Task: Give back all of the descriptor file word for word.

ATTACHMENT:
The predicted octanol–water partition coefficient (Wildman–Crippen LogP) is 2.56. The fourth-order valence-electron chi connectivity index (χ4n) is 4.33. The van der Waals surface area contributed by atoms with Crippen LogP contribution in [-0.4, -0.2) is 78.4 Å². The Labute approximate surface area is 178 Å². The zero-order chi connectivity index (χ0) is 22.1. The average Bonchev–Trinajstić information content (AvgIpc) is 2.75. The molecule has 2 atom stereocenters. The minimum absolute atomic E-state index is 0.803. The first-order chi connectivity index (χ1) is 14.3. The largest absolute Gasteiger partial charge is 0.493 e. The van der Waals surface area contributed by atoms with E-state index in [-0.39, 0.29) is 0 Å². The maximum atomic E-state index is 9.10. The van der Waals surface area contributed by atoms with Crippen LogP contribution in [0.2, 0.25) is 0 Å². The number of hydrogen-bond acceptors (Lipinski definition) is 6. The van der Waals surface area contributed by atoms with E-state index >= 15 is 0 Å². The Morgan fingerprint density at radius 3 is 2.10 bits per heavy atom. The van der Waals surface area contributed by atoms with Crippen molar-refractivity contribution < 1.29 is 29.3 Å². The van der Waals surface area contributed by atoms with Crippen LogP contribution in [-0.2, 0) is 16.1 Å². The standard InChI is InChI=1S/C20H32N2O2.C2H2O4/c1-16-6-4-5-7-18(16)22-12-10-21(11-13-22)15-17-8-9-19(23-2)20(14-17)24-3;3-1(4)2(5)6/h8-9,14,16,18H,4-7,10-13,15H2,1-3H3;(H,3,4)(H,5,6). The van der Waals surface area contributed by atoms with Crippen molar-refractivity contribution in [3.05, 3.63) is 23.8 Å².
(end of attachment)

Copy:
The predicted octanol–water partition coefficient (Wildman–Crippen LogP) is 2.56. The fourth-order valence-electron chi connectivity index (χ4n) is 4.33. The van der Waals surface area contributed by atoms with Crippen LogP contribution in [-0.4, -0.2) is 78.4 Å². The Labute approximate surface area is 178 Å². The zero-order chi connectivity index (χ0) is 22.1. The average Bonchev–Trinajstić information content (AvgIpc) is 2.75. The molecule has 2 atom stereocenters. The minimum absolute atomic E-state index is 0.803. The first-order chi connectivity index (χ1) is 14.3. The largest absolute Gasteiger partial charge is 0.493 e. The van der Waals surface area contributed by atoms with E-state index in [-0.39, 0.29) is 0 Å². The maximum atomic E-state index is 9.10. The van der Waals surface area contributed by atoms with Crippen LogP contribution in [0.2, 0.25) is 0 Å². The number of hydrogen-bond acceptors (Lipinski definition) is 6. The van der Waals surface area contributed by atoms with E-state index >= 15 is 0 Å². The Morgan fingerprint density at radius 3 is 2.10 bits per heavy atom. The van der Waals surface area contributed by atoms with Crippen molar-refractivity contribution < 1.29 is 29.3 Å². The van der Waals surface area contributed by atoms with Crippen LogP contribution in [-0.2, 0) is 16.1 Å². The standard InChI is InChI=1S/C20H32N2O2.C2H2O4/c1-16-6-4-5-7-18(16)22-12-10-21(11-13-22)15-17-8-9-19(23-2)20(14-17)24-3;3-1(4)2(5)6/h8-9,14,16,18H,4-7,10-13,15H2,1-3H3;(H,3,4)(H,5,6). The van der Waals surface area contributed by atoms with Crippen molar-refractivity contribution in [3.05, 3.63) is 23.8 Å².